I had two unplanned changes. One was that I got sick and missed three days of running. Fortunately it came on a week where the long run was only 10 miles and I was able to push speedwork back a day and didn’t miss any of those sessions. The other was that I added a 4th 16 miler. I had a Saturday where I missed my run and was scheduled for 10 the next day. Given that the low number of 16s bugged me, I used that opportunity to run 16 instead of 10. I also did it as a depletion run, carrying just water with me, just to see how I could handle that. I did OK! although I felt depleted, imagine that! LOL!

Finally, my taper is going to be a bit odd. The Hansons essentially have just a 2 week taper. I prefer 3, so I might cut the miles in the easy runs that week a bit. Then I go to Montana where my running schedule will be difficult to keep up with, but I will be active hiking and such. I’ll just be playing it by ear and making sure I run something every few days or so.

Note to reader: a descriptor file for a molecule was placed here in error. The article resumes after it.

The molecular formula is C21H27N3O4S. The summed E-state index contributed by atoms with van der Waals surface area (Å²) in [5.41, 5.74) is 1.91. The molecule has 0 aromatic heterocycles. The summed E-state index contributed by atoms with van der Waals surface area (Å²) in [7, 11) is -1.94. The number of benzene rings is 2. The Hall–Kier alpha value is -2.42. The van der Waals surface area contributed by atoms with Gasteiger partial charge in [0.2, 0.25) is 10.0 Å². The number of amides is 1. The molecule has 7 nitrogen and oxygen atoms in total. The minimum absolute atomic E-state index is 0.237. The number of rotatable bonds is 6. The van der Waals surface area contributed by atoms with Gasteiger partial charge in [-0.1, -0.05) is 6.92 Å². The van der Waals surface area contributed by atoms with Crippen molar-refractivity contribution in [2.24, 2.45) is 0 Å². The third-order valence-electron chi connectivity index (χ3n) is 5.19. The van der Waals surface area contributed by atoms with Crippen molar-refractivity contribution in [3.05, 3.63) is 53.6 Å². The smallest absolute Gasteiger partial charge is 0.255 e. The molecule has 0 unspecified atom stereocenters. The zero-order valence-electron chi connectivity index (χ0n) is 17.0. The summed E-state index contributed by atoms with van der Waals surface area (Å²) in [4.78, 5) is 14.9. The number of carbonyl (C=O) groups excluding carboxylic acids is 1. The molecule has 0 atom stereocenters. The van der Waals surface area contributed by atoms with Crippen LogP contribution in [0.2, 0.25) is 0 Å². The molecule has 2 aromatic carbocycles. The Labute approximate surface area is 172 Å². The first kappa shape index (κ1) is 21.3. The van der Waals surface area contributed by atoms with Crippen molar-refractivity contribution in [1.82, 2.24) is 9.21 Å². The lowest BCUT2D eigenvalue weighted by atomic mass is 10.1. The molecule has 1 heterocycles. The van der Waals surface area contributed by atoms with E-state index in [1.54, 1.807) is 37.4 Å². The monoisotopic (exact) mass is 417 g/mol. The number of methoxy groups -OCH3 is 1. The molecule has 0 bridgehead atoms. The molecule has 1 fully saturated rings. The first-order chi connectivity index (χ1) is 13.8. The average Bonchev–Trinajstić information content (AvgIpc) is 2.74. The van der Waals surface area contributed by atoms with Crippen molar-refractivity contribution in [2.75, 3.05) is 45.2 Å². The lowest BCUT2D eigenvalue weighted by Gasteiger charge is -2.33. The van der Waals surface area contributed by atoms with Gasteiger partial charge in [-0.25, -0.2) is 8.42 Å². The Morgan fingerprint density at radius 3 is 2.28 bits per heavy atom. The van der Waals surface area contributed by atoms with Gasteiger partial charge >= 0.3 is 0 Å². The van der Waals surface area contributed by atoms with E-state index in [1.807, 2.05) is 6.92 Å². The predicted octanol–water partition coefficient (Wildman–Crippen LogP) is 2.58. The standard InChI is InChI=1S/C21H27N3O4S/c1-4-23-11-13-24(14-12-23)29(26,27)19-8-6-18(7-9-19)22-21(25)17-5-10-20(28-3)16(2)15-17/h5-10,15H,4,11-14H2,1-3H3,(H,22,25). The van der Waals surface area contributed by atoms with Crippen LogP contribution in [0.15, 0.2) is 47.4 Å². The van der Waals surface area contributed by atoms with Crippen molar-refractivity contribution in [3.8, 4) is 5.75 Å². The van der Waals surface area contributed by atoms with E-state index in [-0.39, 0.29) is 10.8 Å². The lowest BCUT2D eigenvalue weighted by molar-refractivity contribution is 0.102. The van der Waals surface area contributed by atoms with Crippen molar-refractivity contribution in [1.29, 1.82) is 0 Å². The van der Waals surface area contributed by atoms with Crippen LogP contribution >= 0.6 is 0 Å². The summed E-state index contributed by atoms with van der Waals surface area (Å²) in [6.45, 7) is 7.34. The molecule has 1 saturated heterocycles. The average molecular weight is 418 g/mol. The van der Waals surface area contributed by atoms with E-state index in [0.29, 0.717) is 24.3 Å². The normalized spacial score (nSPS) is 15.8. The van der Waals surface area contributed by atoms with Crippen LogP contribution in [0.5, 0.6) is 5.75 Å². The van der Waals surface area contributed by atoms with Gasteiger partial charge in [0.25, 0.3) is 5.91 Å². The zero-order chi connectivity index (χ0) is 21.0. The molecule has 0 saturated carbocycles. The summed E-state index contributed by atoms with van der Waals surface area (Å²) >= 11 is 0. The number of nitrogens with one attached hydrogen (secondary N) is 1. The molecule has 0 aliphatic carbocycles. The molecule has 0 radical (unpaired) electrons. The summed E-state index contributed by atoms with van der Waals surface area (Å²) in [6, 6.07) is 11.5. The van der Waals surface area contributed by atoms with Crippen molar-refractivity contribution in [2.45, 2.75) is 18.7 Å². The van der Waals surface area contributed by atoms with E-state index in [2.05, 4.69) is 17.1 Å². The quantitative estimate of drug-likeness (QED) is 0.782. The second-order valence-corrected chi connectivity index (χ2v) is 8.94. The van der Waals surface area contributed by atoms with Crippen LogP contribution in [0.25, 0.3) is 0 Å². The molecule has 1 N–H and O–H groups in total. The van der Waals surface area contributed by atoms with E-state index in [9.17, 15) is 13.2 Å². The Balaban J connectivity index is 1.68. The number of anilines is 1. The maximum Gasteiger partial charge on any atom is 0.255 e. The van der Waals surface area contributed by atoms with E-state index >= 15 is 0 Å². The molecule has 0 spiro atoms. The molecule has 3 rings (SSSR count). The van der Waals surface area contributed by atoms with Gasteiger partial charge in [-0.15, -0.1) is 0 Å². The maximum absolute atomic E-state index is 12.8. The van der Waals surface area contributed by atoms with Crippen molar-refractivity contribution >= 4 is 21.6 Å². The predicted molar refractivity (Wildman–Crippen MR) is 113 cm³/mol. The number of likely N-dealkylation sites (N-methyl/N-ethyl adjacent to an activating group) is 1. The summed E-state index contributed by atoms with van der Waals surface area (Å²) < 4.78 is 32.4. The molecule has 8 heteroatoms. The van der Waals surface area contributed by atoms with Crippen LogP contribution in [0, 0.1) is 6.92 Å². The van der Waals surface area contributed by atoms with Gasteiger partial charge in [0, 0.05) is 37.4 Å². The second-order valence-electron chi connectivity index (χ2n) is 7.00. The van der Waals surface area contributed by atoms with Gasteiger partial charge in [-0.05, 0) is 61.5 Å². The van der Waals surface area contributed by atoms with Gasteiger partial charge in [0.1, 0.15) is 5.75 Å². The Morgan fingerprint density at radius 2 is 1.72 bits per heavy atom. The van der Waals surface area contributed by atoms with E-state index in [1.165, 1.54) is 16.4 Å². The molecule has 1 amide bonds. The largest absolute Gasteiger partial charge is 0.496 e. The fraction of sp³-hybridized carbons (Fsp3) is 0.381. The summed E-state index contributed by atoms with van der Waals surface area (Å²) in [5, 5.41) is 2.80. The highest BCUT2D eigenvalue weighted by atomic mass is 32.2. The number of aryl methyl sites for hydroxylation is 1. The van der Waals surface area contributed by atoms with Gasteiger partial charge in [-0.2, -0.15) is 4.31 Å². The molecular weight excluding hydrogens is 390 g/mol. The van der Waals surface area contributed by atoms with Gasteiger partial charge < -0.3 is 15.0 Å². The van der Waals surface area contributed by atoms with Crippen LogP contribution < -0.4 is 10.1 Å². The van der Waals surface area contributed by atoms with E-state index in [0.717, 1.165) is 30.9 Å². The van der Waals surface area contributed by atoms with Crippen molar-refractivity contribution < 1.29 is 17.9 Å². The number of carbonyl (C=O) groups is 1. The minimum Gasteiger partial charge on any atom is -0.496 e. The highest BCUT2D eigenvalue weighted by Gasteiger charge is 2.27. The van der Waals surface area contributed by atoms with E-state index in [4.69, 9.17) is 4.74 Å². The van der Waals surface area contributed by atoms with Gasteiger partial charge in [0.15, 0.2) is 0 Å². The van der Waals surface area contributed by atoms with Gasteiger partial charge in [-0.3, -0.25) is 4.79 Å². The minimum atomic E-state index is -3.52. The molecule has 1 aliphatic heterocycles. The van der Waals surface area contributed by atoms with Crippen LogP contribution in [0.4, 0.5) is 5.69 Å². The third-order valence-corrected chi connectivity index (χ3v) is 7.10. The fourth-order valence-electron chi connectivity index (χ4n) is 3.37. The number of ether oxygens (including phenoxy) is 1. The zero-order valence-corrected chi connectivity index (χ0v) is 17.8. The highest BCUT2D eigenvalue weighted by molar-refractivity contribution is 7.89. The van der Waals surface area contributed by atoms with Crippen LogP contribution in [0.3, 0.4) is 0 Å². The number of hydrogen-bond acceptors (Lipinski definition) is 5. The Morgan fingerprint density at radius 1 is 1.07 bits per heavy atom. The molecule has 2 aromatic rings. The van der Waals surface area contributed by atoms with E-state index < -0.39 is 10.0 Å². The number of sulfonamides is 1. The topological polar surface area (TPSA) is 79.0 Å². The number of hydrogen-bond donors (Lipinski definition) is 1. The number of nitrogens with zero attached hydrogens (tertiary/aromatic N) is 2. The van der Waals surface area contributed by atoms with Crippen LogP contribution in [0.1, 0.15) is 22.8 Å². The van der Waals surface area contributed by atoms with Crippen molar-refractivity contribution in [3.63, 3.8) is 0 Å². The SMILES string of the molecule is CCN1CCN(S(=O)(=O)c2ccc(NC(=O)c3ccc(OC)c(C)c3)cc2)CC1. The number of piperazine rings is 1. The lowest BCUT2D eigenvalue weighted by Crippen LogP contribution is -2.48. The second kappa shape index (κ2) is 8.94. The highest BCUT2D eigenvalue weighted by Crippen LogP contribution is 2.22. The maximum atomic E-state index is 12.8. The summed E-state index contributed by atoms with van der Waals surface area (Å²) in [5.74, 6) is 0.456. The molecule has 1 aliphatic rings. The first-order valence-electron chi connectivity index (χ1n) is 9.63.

Success So Far

OK here is the part that people are probably most interested in. Is it working? YES! I am frankly amazed at how the program is working so far. It is kicking my butt at times, but it sure is working! First off, remember that half I mentioned? I started out with the idea that I wanted to run a time that would predict at least a 4:15 marathon. My previous half marathon PR was 2:07:04.  I ran 1:59:34, which predicted 4:11for the marathon! That was near the end of the speedwork phase. Since then, I feel myself getting faster every week. It seems like each week my easy slow run pace gets about 5 seconds faster and, even on tired legs, I am having to really hold myself back to run slow enough. I am officially trying for 4:10 at Missoula now and will probably let myself run a pace that would get in the 4:05-4:08 range if I feel I can sustain that after I settle into the race. I am utterly amazed by this.

I’ll post an update when I get back from Missoula!